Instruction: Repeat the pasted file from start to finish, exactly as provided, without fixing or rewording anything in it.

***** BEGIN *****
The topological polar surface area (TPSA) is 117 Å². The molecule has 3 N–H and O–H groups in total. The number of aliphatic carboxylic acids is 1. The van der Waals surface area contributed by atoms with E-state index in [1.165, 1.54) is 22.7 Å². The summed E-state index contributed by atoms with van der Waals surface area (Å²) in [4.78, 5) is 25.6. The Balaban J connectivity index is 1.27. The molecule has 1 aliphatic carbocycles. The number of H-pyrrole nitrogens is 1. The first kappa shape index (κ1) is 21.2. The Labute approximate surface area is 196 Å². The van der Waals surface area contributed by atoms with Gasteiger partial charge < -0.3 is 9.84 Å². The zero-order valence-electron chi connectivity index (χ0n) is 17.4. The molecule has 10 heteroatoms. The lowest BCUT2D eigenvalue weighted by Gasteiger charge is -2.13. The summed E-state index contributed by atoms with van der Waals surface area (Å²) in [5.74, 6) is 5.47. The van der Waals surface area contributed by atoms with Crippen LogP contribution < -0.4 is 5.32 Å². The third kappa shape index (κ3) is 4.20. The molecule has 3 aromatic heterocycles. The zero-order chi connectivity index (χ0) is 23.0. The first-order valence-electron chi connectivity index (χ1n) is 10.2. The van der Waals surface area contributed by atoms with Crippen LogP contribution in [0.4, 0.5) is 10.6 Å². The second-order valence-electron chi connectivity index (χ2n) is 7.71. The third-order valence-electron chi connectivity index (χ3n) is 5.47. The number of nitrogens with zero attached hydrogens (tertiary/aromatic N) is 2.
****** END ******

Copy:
The topological polar surface area (TPSA) is 117 Å². The molecule has 3 N–H and O–H groups in total. The number of aliphatic carboxylic acids is 1. The van der Waals surface area contributed by atoms with E-state index in [1.165, 1.54) is 22.7 Å². The summed E-state index contributed by atoms with van der Waals surface area (Å²) in [4.78, 5) is 25.6. The Balaban J connectivity index is 1.27. The molecule has 1 aliphatic carbocycles. The number of H-pyrrole nitrogens is 1. The first kappa shape index (κ1) is 21.2. The Labute approximate surface area is 196 Å². The van der Waals surface area contributed by atoms with Gasteiger partial charge < -0.3 is 9.84 Å². The zero-order valence-electron chi connectivity index (χ0n) is 17.4. The molecule has 10 heteroatoms. The lowest BCUT2D eigenvalue weighted by Gasteiger charge is -2.13. The summed E-state index contributed by atoms with van der Waals surface area (Å²) in [5.74, 6) is 5.47. The van der Waals surface area contributed by atoms with Crippen LogP contribution < -0.4 is 5.32 Å². The third kappa shape index (κ3) is 4.20. The molecule has 3 aromatic heterocycles. The zero-order chi connectivity index (χ0) is 23.0. The first-order valence-electron chi connectivity index (χ1n) is 10.2. The van der Waals surface area contributed by atoms with Crippen LogP contribution in [0.4, 0.5) is 10.6 Å². The second-order valence-electron chi connectivity index (χ2n) is 7.71. The third-order valence-electron chi connectivity index (χ3n) is 5.47. The number of nitrogens with zero attached hydrogens (tertiary/aromatic N) is 2.